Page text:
Driving the BAC Mono Supercar
Many cars claim to be racecars for the road, but in fact they often barely reach a level of sportiness that transcends conventional boundaries. Unlike the majority of alleged racecars trapped inside a road-car body, the BAC Mono is a rare example of a vehicle that actually does feel more at home on a circuit than it does on public roads.
The Mono’s naturally aspirated, 2.3-liter Cosworth-tuned Duratec engine is bolted directly to the car’s frame, which creates a jarringly direct, seat-of-the-pants feeling of mechanical connectedness with the vehicle’s moving (and vibrating) parts.
The ritual begins with removing the steering wheel and (awkwardly) climbing into the tiny cockpit, which involves a leap of faith and a stretch of the legs as they slide into an almost horizontal position. The pedal box (not visible when occupying the cockpit) features a clutch, brake, and gas pedal, the former of which is used only to accelerate from a standstill. With the engine mated to a pneumatically actuated sequential transmission, the Mono demands at least as much physical attention as does a dedicated racer: once out of second, gear changes made via the paddle shifter are quick and sharp. As the engine screams, the chassis of the car shakes and sings, conveying every last bit of visceral information to the driver with stirring, almost transcendent clarity.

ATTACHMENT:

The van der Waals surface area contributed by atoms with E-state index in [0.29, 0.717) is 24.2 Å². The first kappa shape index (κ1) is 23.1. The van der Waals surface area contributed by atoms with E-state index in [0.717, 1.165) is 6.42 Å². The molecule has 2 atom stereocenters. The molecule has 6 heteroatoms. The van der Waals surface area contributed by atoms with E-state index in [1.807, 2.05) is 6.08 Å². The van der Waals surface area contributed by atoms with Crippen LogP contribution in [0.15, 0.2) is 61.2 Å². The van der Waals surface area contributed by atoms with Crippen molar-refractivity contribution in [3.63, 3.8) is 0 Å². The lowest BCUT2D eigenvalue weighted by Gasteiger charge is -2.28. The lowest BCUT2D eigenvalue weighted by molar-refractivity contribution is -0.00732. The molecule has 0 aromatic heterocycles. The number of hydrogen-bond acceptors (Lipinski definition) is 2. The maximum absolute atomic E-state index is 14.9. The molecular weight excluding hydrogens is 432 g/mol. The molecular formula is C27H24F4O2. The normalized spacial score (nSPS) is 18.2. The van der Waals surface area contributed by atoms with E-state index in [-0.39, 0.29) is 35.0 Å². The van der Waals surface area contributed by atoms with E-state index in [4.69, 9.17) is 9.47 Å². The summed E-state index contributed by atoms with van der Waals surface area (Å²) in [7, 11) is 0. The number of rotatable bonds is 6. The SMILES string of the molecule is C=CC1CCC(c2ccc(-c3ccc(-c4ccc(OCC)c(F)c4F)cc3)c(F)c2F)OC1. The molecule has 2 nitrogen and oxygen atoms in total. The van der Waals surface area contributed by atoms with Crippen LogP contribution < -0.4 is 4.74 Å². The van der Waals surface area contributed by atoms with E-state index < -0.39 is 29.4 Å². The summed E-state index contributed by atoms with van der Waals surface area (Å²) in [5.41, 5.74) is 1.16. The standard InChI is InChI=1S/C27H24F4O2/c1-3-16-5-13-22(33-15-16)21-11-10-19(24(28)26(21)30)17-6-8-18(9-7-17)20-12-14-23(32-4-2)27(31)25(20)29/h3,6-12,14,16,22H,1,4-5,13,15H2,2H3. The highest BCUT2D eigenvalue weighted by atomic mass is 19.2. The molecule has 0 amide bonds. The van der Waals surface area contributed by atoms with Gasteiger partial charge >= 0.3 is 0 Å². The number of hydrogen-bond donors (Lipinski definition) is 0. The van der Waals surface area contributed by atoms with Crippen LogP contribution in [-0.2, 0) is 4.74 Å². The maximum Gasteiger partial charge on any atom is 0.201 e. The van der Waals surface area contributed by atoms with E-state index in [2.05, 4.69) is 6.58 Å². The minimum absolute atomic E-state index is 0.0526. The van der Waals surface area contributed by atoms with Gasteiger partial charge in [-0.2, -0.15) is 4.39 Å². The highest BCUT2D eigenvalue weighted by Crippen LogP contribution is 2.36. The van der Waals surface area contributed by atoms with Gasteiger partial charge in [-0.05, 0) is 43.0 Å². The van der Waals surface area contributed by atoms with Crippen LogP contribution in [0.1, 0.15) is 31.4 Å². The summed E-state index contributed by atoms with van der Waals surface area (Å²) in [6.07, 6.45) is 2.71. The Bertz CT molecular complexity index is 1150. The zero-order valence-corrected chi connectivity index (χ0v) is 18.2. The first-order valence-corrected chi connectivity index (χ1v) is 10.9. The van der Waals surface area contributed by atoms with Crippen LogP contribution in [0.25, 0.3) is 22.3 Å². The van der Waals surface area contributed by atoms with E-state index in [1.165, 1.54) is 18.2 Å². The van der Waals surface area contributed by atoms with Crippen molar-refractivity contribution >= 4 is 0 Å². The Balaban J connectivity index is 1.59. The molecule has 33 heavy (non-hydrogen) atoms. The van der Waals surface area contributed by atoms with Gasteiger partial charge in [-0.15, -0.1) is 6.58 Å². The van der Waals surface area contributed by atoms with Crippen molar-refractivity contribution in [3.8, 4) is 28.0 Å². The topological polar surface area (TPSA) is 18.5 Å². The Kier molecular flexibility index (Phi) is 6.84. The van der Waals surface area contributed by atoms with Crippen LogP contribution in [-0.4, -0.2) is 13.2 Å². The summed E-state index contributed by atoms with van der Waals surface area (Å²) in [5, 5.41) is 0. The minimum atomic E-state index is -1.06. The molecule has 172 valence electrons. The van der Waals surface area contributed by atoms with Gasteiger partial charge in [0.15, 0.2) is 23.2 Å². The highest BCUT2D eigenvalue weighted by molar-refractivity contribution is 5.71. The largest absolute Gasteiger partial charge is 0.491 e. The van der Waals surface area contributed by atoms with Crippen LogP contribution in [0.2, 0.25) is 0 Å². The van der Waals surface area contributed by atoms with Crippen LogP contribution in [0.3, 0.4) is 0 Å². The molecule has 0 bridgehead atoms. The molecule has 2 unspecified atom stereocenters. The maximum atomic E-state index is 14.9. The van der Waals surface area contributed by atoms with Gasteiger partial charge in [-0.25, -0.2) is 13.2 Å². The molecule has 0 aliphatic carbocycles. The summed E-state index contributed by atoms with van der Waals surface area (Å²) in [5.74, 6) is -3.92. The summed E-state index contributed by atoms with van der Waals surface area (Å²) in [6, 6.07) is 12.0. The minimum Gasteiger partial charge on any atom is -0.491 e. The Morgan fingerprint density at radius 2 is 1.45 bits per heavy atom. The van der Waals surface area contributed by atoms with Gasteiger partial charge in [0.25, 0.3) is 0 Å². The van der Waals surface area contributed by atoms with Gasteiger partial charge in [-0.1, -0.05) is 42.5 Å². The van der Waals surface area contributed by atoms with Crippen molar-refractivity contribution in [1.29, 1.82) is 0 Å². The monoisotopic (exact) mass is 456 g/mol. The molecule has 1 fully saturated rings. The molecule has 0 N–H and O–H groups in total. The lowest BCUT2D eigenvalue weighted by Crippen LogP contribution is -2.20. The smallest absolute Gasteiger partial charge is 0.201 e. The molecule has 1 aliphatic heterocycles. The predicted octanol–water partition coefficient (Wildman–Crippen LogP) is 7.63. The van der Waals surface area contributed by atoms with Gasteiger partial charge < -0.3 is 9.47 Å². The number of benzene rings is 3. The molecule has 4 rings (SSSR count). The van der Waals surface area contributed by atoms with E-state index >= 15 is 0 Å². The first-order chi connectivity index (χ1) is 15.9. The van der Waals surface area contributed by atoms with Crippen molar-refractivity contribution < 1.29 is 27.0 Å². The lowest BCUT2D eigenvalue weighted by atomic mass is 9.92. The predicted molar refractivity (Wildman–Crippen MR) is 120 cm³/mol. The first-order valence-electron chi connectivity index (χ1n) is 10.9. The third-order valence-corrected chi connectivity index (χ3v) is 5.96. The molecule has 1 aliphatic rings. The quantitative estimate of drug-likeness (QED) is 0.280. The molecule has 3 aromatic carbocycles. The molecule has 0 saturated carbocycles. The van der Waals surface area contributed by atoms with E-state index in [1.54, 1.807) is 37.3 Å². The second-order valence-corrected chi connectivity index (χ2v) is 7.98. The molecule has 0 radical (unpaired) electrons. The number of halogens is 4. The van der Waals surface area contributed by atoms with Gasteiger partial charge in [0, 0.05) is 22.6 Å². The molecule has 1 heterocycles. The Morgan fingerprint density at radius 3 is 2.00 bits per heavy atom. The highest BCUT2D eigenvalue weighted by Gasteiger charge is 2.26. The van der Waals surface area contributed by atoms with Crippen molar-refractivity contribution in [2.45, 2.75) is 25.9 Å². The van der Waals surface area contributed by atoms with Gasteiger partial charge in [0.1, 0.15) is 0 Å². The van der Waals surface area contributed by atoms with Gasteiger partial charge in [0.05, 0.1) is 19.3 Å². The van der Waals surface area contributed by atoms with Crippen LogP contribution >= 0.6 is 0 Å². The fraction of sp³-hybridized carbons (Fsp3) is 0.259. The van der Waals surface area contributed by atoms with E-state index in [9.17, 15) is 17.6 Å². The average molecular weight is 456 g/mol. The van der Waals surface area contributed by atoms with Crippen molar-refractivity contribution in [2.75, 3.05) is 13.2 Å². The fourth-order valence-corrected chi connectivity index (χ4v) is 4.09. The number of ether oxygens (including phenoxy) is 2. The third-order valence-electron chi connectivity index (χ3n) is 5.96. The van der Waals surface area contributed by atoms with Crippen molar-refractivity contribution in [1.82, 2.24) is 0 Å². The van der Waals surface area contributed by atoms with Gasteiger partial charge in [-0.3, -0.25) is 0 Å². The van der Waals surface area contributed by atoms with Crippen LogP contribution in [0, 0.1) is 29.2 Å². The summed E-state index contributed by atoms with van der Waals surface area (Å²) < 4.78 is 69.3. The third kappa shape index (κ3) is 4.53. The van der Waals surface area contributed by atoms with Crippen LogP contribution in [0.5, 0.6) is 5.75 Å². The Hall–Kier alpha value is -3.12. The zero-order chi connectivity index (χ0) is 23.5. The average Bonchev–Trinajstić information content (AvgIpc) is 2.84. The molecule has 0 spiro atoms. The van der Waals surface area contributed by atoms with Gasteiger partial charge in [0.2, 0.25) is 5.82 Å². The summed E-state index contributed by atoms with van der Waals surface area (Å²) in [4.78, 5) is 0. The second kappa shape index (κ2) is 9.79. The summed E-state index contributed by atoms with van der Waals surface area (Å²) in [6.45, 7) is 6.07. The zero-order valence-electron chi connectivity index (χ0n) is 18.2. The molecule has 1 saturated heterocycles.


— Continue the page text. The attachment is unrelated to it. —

Traditional electronic aids (like traction control and antilock brakes) have been swapped for old-school, race-ready features like cockpit-adjustable brake bias and a five-point racing harness. Not surprisingly, the Mono drives just as thrillingly as it looks. The single-seater slaloms through canyon roads with a level of dexterity and grip that would make the most tuned Porsche or Ferrari feel like a compromise. Though its engine power feels more sharp than brutal (and its handling more like a scalpel than a hammer), this nearly 1,300-pound, open-air car can still hit 60 mph in 2.8 seconds and reach a top speed of 170 mph.
The BAC Mono (starting at $200,000) is imported from the company’s Liverpool, England, headquarters and assembled in Temecula, Calif., by Sector 111, a firm that specializes in lightweight, boutique vehicles like the Ariel Atom 3 and Lotus Elise. (bac-mono.com)